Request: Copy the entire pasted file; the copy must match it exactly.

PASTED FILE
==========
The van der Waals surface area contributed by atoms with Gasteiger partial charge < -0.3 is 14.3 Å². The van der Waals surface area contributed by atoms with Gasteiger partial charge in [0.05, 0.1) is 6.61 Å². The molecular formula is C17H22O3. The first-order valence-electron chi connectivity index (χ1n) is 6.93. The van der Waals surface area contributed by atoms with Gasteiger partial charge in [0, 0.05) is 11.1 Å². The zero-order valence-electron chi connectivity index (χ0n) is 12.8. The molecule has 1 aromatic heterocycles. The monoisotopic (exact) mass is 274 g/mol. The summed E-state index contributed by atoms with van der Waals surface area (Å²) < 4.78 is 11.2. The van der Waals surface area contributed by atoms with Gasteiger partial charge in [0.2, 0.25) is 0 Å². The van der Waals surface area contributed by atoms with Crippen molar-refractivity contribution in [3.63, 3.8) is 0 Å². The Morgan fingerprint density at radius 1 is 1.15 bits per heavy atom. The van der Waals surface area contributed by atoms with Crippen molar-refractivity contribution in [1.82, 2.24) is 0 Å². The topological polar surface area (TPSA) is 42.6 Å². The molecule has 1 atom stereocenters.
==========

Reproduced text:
The van der Waals surface area contributed by atoms with Gasteiger partial charge < -0.3 is 14.3 Å². The van der Waals surface area contributed by atoms with Gasteiger partial charge in [0.05, 0.1) is 6.61 Å². The molecular formula is C17H22O3. The first-order valence-electron chi connectivity index (χ1n) is 6.93. The van der Waals surface area contributed by atoms with Gasteiger partial charge in [0, 0.05) is 11.1 Å². The zero-order valence-electron chi connectivity index (χ0n) is 12.8. The molecule has 1 aromatic heterocycles. The monoisotopic (exact) mass is 274 g/mol. The summed E-state index contributed by atoms with van der Waals surface area (Å²) < 4.78 is 11.2. The van der Waals surface area contributed by atoms with Gasteiger partial charge in [0.2, 0.25) is 0 Å². The van der Waals surface area contributed by atoms with Crippen molar-refractivity contribution in [3.63, 3.8) is 0 Å². The Morgan fingerprint density at radius 1 is 1.15 bits per heavy atom. The van der Waals surface area contributed by atoms with Crippen molar-refractivity contribution in [1.82, 2.24) is 0 Å². The topological polar surface area (TPSA) is 42.6 Å². The molecule has 1 atom stereocenters.